George O'Shea

[ Age 79 ] The retired insurance executive, who was known for his sense of humor, enjoyed golf and travel

December 26, 2006|By Sara Neufeld | Sara Neufeld,Sun reporter

George Rick O'Shea, a retired insurance executive who was active in church and civic activities, died of esophageal cancer Saturday at his Lutherville home. He was 79.

Mr. O'Shea was known as Rick, his mother's maiden name. His mother wanted to keep her family's name alive after her only brother's wife died during the flu pandemic of 1918.

Known for his sense of humor, Mr. O'Shea recalled in a recording his family made last month that his name was "a door opener in many conversations. ... I do not think my parents ever realized that if you said `Rick O'Shea' fast, you came out with the word ricochet. I would get kidded about that, but also it was a great way to be remembered. People did not forget who I was."

The name survives with his eldest son, Dennis Rick O'Shea, a spokesman for the Johns Hopkins University, and a grandson, G. Rick O'Shea II.

A native of Brookline, Mass., Mr. O'Shea began his undergraduate studies at nearby College of the Holy Cross. His education was interrupted when he was drafted into the Army, but he returned to finish his degree in 1949.

His first job after college was managing the Baltimore office of State Mutual Life Assurance Co. While working, he went to law school part time at the University of Maryland, earning his law degree in 1956. In the 1960s, he took business courses at Johns Hopkins.

In 1954, Mr. O'Shea married Doris Marie Brown, whom he had met through mutual friends. The couple had four sons and lived in Roland Park. The three youngest boys attended Gilman School, where Mr. O'Shea served as president of the parents association.

Dennis O'Shea said his father worked hard to make himself available for "anything that was important to his sons." He was not an outdoors type, but he chaperoned camping trips they took with their friends. "Because it was for his sons, he was more than willing to do it," he said.

Before Mrs. O'Shea died of breast cancer in 1983, she expressed her desire that her husband marry her friend since high school, Mary Grace Hanly Heubeck. A year later, Mr. O'Shea did just that. His second wife survives him.

"My mother on her deathbed felt my father should marry Mary Grace," Dennis O'Shea said. "She loved them both. Mary Grace by then had been widowed for a long time, and she felt that they needed each other."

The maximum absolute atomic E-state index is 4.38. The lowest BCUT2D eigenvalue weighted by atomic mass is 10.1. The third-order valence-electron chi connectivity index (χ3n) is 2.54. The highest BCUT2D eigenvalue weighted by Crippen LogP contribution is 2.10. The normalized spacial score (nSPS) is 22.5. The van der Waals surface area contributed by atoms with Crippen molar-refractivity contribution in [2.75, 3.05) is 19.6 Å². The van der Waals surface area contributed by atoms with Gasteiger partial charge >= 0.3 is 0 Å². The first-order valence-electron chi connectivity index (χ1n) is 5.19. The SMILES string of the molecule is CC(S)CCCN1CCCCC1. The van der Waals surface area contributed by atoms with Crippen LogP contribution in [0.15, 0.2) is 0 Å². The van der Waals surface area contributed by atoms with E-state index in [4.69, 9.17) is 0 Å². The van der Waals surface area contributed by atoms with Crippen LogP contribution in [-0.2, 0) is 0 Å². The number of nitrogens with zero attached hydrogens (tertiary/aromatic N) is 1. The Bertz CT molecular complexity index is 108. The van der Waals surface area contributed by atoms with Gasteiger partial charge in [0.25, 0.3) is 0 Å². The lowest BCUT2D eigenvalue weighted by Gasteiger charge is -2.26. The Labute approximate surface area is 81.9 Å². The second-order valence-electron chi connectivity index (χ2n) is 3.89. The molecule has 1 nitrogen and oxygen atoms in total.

Mr. O'Shea worked for 18 years at Baltimore-based Monumental Life Insurance Co., where he was recruited in 1958 to organize the group insurance sales department. He was later promoted to senior vice president.

In 1983, shortly after his first wife's death, Mr. O'Shea moved to Pennsylvania to work for the Inter-County Hospitalization Plan in Horsham. He served first as executive vice president and chief operating officer of the statewide insurer, and then as president and chief executive officer, overseeing 250 employees and reorganizing the management structure.

From 1990 until his retirement in 1997, Mr. O'Shea served as president and CEO of the Pennsylvania Professional Liability Joint Underwriting Association, an insurer of physicians and other health professionals. He and his second wife then returned to the Baltimore area, settling in Lutherville.

During his retirement, Mr. O'Shea served as an arbitrator for NASD, the brokerage industry's self-policing organization, and for the Maryland Health Claims Arbitration Office. He enjoyed golfing, traveling and learning to explore the Internet.

Over the years, Mr. O'Shea performed various roles in church activities. He was parish council secretary of the Cathedral of Mary Our Queen and chairman of the Baltimore regional board of the National Conference of Christians and Jews.

Another son, Timothy G. O'Shea of Richmond, Va., said his father achieved "true balance in his life," devoting time to faith, family, career and fun.

For Mr. O'Shea's last birthday, Dec. 7, his sons made donations in his name to St. Ignatius Loyola Academy, a tuition-free Jesuit Catholic middle school for low-income boys.

"Although he was ill, he got on the computer a few days later to send us an e-mail message saying how much that meant to him," Dennis O'Shea said.

Visitation will be held from 2 p.m. to 4 p.m. and 7 p.m. to 9 p.m. Wednesday at Mitchell-Wiedefeld Funeral Home, 6500 York Road. A funeral will be at 10 a.m. Thursday at the Shrine of the Sacred Heart Roman Catholic Church, 5800 Smith Ave., with burial to follow at Dulaney Valley Memorial Gardens in Timonium.

In addition to his wife and sons, Mr. O'Shea is survived by his two other sons, Patrick A. O'Shea of Baltimore and Brendan J. O'Shea of Charleston, S.C.; two stepsons, David J. Heubeck and Peter H. Heubeck of Baltimore; three stepdaughters, Mary Gail Campanella-Snow and Mary Elizabeth Gamper, both of Baltimore, and Mary Patricia Poole of Chilmark, Mass.; and 24 grandchildren.

The family requests that memorial donations be made to St. Ignatius Loyola Academy, 740 N. Calvert St., Baltimore 21202.

sara.neufeld@baltsun.com

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